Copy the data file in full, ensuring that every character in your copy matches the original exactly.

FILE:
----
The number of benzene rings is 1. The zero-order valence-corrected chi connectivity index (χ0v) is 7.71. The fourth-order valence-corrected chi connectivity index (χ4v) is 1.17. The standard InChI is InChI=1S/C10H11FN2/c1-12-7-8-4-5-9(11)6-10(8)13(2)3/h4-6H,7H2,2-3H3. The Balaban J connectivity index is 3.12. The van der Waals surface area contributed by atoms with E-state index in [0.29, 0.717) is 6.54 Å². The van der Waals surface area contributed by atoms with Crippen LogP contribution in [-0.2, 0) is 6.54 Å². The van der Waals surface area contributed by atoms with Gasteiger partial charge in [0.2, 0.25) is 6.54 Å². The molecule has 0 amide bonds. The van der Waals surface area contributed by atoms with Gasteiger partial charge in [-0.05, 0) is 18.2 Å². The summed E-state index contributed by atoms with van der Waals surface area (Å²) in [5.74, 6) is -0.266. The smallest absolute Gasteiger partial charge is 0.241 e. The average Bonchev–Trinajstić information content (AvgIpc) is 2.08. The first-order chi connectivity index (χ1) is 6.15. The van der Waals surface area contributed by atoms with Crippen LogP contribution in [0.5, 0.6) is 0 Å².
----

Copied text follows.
The number of benzene rings is 1. The zero-order valence-corrected chi connectivity index (χ0v) is 7.71. The fourth-order valence-corrected chi connectivity index (χ4v) is 1.17. The standard InChI is InChI=1S/C10H11FN2/c1-12-7-8-4-5-9(11)6-10(8)13(2)3/h4-6H,7H2,2-3H3. The Balaban J connectivity index is 3.12. The van der Waals surface area contributed by atoms with E-state index in [0.29, 0.717) is 6.54 Å². The van der Waals surface area contributed by atoms with Crippen LogP contribution in [-0.2, 0) is 6.54 Å². The van der Waals surface area contributed by atoms with Gasteiger partial charge in [0.2, 0.25) is 6.54 Å². The molecule has 0 amide bonds. The van der Waals surface area contributed by atoms with Gasteiger partial charge in [-0.05, 0) is 18.2 Å². The summed E-state index contributed by atoms with van der Waals surface area (Å²) in [5.74, 6) is -0.266. The smallest absolute Gasteiger partial charge is 0.241 e. The average Bonchev–Trinajstić information content (AvgIpc) is 2.08. The first-order chi connectivity index (χ1) is 6.15. The van der Waals surface area contributed by atoms with Crippen LogP contribution in [0.5, 0.6) is 0 Å².